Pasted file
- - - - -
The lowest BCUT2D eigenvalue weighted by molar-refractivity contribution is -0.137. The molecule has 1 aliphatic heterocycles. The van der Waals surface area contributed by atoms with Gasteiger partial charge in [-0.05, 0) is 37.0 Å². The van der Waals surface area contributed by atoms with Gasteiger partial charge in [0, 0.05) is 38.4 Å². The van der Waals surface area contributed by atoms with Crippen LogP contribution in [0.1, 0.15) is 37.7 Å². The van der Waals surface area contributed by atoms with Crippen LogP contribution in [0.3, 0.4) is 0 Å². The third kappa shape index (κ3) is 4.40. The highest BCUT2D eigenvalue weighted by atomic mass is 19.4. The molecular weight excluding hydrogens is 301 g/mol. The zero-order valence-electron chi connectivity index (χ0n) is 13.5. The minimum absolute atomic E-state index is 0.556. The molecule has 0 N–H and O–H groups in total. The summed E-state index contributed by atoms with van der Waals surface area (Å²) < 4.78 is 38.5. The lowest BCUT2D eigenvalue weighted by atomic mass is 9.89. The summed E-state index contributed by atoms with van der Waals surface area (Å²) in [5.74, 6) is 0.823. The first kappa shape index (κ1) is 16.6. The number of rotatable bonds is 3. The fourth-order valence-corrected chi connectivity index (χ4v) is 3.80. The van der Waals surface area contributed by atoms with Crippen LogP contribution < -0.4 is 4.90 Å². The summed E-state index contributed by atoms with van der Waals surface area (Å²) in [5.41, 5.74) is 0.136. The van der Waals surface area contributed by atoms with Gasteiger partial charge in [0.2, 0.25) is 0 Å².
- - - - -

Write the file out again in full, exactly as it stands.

The lowest BCUT2D eigenvalue weighted by molar-refractivity contribution is -0.137. The molecule has 1 aliphatic heterocycles. The van der Waals surface area contributed by atoms with Gasteiger partial charge in [-0.05, 0) is 37.0 Å². The van der Waals surface area contributed by atoms with Gasteiger partial charge in [0, 0.05) is 38.4 Å². The van der Waals surface area contributed by atoms with Crippen LogP contribution in [0.1, 0.15) is 37.7 Å². The van der Waals surface area contributed by atoms with Crippen LogP contribution in [0.3, 0.4) is 0 Å². The third kappa shape index (κ3) is 4.40. The highest BCUT2D eigenvalue weighted by atomic mass is 19.4. The molecular weight excluding hydrogens is 301 g/mol. The zero-order valence-electron chi connectivity index (χ0n) is 13.5. The minimum absolute atomic E-state index is 0.556. The molecule has 0 N–H and O–H groups in total. The summed E-state index contributed by atoms with van der Waals surface area (Å²) < 4.78 is 38.5. The lowest BCUT2D eigenvalue weighted by atomic mass is 9.89. The summed E-state index contributed by atoms with van der Waals surface area (Å²) in [5.74, 6) is 0.823. The first kappa shape index (κ1) is 16.6. The number of rotatable bonds is 3. The fourth-order valence-corrected chi connectivity index (χ4v) is 3.80. The van der Waals surface area contributed by atoms with Crippen LogP contribution < -0.4 is 4.90 Å². The summed E-state index contributed by atoms with van der Waals surface area (Å²) in [5.41, 5.74) is 0.136. The van der Waals surface area contributed by atoms with Gasteiger partial charge in [0.2, 0.25) is 0 Å².